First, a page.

I don't have much experience with the French and the tiny experience I have with Russians has been terrible. Yuck. Damn you Russians. However, I'm willing to give them a go again.
18) Roth or Updike?
Aw Updike. I have to support him since Albright is/was his number 1 fanclub and he was all about Reading, Pennsylvania.

19) David Sedaris or Dave Eggers?
Never read either.
20) Shakespeare, Milton, or Chaucer?
Paradise Lost can go to hell. And I don't care if everyone loves Shakespeare. I do also.

21) Austen or Eliot?
Austen provides something warm and comforting for me. <3 class="Apple-style-span" style="font-weight: bold;">22) What is the biggest or most embarrassing gap in your reading?
18th century brit lit and earlier.
23) What is your favorite novel?
God I really can't say... um... probably the books I've read the most, right?

24) Play?
Midsummer Night's Dream... I know everyone loves it, whatever. I wasn't a huge fan of Romeo and Juliet, it was the first play I read that I really enjoyed. Love it.
25) Poem?
Emily Dickinson owns my soul.

26) Essay?
There was one I enjoyed from senior seminar... too bad that was like a year and a half ago.

27) Short story?
Not sure actually.
28) Work of nonfiction?
One Bullet Away... I LOVE that book and need to reread it asap.

29) Who is your favorite writer?
When I was a kid: Frances Hodgson Burnett, Laura Ingalls Wilder, & Roald Dahl. When I was a teenager Anne Rice and only Anne Rice. Now I have such a mix I won't even dive into it. 
30) Who is the most overrated writer alive today?
Honestly, I feel it's Meyer. But again, don't hate my Twilight fans. I'm trying to look at the grand scheme of things- all the current authors and the books they've produced. If there is anything you feel could change my tune about this answer- let me know! I'd be interested in (trying) to read it!

31) What is your desert island book?
Outlander or Lord of the Rings. I enjoy both and the books are forever long.
32) And... what are you reading right now?
To Kill a Mockingbird. I am nearly done with this book (half way?) and read it once in High School. I think I love it even more the second time around! And I'm seeing a lot of the symbolism that I didn't see when I read it at the ripe old age of 16.

AND HERE IS MY PHOTO OF ME AND MY HUSBAND SHAKESPEARE!

Monday, June 8, 2009

A Book Meme

Taken from Facebook, figured I'd post it here since it's book related! Enjoy and pass it on!

List fifteen books that changed your life in fifteen minutes. I'm tagging my friends that are readers.

1. Interview with the Vampire- This book made me fall in love with Anne Rice and have a long affair with her books which is still continuing to this day.
2. Where the Wild Things Are- I adored this book as a child, it was different from my life, a little kid being bad and getting in trouble. Really, I was obnoxiously well behaved as a child.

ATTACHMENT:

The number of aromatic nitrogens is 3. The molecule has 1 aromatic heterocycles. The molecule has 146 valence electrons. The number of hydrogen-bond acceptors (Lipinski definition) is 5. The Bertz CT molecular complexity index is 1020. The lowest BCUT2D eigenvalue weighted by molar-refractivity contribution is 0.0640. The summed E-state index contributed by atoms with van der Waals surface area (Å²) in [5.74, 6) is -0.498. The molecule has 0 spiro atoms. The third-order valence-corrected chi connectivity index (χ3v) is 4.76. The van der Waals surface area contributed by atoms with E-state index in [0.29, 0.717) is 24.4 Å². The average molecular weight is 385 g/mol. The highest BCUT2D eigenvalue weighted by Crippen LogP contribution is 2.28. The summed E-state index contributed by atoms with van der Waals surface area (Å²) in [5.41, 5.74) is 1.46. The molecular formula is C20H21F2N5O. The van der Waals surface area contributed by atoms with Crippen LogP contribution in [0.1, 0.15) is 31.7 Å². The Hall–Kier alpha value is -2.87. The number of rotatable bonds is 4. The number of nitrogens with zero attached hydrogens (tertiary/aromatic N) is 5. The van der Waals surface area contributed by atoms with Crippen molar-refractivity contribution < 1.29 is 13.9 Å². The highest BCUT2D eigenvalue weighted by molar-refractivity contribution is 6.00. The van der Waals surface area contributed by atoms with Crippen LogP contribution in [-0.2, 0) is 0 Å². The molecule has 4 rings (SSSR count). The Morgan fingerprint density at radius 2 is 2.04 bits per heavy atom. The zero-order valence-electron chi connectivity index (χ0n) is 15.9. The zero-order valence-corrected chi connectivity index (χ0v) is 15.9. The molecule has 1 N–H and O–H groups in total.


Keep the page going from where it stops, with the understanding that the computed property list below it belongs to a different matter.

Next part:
3. Lord of the Rings- made me capable of making up different worlds and believing that great literature about 'science fiction' and 'fantasy' does indeed exist.
4. Sisterhood of the Traveling Pants- makes me feel happy inside and reminds me how awesome my girlfriends are.
5. Harry Potter- gave me my first chance to become a book driven fangirl. I adore these books, it inspires me to try and write childrens lit.
6. Chocolat- much like the food the title refers to I find myself craving it at all different points of the year. This book brings out the warmth of summer for me, despite it taking place at the end of winter and beginning of spring.
7. Confessions of a Jane Austen Addict- I read this book while I felt my world was falling apart and it managed to cheer me up. I'll forever remember the way it saved me in that sense.
8. One Bullet Away- the first (and basically only) military related book that I dove into and when I finished it I couldn't start another book because my brain was still so wrapped in the book itself. It was the first book I read, and enjoyed, that was broken away from my typical vampire novel obsession.
9. Stardust- A pure fantasy fairy tale type of book that for once made me feel like it was aimed for adults. It was a wonderful summer read. Another book that continuously reminds me of summer and sometimes when I'm bored, or tired with the life I have, I picture myself in Wall.
10. Atonement- Completely heartbreaking piece of literature that had me crying by the end of it. But it was written so beautifully that I still want to read it over and over, despite that it breaks my heart.
11. Kirsten American Girl series- Paired with my Kirsten doll and reading these books I was able to learn a little about my Swedish heritage in edition to thriving with my imagination for what I would play with Kirsten (the doll) who was probably my best friend as a child.
12. Broomtail- A book that pretty much NO ONE knows of and it's impossible to find. I was given to it from my elementary school library- for keeps!- and I read and reread it over and over again as a child. I think this was the first book that made me 'obsessive' with reading. 
13. Little House in the Big Woods- another childhood favorite that was so much like 'make pretend' but amazing, to me, that it was based on actual events. I still love the Little House books.
14. The Little Princess- I would read and reread this book as a child and even now as an adult. it makes me feel so hopeful with the world and give me courage for obstacles that seem daunting. 
15. Peter Pan- Again, fantasy thrives for me and this book was wonderful. I didn't read it until I was in High School and was simply amazed by it, asking myself why exactly I had not read it before. I treasure the book and it's old tattered hard cover.